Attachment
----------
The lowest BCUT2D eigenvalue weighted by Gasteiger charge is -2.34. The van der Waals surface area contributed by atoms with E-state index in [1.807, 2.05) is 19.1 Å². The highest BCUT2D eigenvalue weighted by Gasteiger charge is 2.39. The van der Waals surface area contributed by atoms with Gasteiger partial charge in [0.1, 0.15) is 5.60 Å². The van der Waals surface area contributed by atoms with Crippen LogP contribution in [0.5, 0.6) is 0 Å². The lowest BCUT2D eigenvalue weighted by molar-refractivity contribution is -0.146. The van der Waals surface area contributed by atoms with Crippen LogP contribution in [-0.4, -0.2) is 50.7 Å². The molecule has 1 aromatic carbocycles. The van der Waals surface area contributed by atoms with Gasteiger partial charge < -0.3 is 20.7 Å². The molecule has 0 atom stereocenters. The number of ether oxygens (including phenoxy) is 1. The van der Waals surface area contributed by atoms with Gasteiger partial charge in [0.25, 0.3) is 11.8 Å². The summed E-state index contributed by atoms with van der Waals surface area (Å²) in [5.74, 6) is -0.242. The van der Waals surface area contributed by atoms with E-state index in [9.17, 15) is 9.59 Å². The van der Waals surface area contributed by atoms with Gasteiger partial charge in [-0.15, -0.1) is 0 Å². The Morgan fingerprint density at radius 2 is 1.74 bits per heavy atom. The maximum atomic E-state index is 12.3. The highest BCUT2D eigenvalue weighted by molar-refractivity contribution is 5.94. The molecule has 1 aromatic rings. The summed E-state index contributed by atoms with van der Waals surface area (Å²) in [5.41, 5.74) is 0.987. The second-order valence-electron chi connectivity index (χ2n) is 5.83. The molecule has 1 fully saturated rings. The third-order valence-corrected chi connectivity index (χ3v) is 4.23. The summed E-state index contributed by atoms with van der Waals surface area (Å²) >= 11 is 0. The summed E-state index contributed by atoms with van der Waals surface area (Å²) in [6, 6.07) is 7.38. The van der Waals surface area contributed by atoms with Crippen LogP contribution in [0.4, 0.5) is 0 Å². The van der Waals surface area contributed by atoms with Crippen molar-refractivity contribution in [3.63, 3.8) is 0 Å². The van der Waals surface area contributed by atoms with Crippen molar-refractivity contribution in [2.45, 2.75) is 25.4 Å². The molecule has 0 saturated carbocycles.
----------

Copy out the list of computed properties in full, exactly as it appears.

The lowest BCUT2D eigenvalue weighted by Gasteiger charge is -2.34. The van der Waals surface area contributed by atoms with E-state index in [1.807, 2.05) is 19.1 Å². The highest BCUT2D eigenvalue weighted by Gasteiger charge is 2.39. The van der Waals surface area contributed by atoms with Gasteiger partial charge in [0.1, 0.15) is 5.60 Å². The van der Waals surface area contributed by atoms with Crippen LogP contribution in [0.5, 0.6) is 0 Å². The lowest BCUT2D eigenvalue weighted by molar-refractivity contribution is -0.146. The van der Waals surface area contributed by atoms with Crippen LogP contribution in [-0.4, -0.2) is 50.7 Å². The molecule has 1 aromatic carbocycles. The van der Waals surface area contributed by atoms with Gasteiger partial charge < -0.3 is 20.7 Å². The molecule has 0 atom stereocenters. The number of ether oxygens (including phenoxy) is 1. The van der Waals surface area contributed by atoms with Gasteiger partial charge in [0.25, 0.3) is 11.8 Å². The summed E-state index contributed by atoms with van der Waals surface area (Å²) in [5.74, 6) is -0.242. The van der Waals surface area contributed by atoms with E-state index in [9.17, 15) is 9.59 Å². The van der Waals surface area contributed by atoms with Gasteiger partial charge in [-0.15, -0.1) is 0 Å². The Morgan fingerprint density at radius 2 is 1.74 bits per heavy atom. The maximum atomic E-state index is 12.3. The highest BCUT2D eigenvalue weighted by molar-refractivity contribution is 5.94. The molecule has 1 aromatic rings. The summed E-state index contributed by atoms with van der Waals surface area (Å²) in [5.41, 5.74) is 0.987. The second-order valence-electron chi connectivity index (χ2n) is 5.83. The molecule has 1 fully saturated rings. The third-order valence-corrected chi connectivity index (χ3v) is 4.23. The summed E-state index contributed by atoms with van der Waals surface area (Å²) >= 11 is 0. The summed E-state index contributed by atoms with van der Waals surface area (Å²) in [6, 6.07) is 7.38. The van der Waals surface area contributed by atoms with Crippen LogP contribution in [0.4, 0.5) is 0 Å². The van der Waals surface area contributed by atoms with Crippen molar-refractivity contribution in [3.63, 3.8) is 0 Å². The van der Waals surface area contributed by atoms with Crippen molar-refractivity contribution in [2.45, 2.75) is 25.4 Å². The molecule has 0 saturated carbocycles.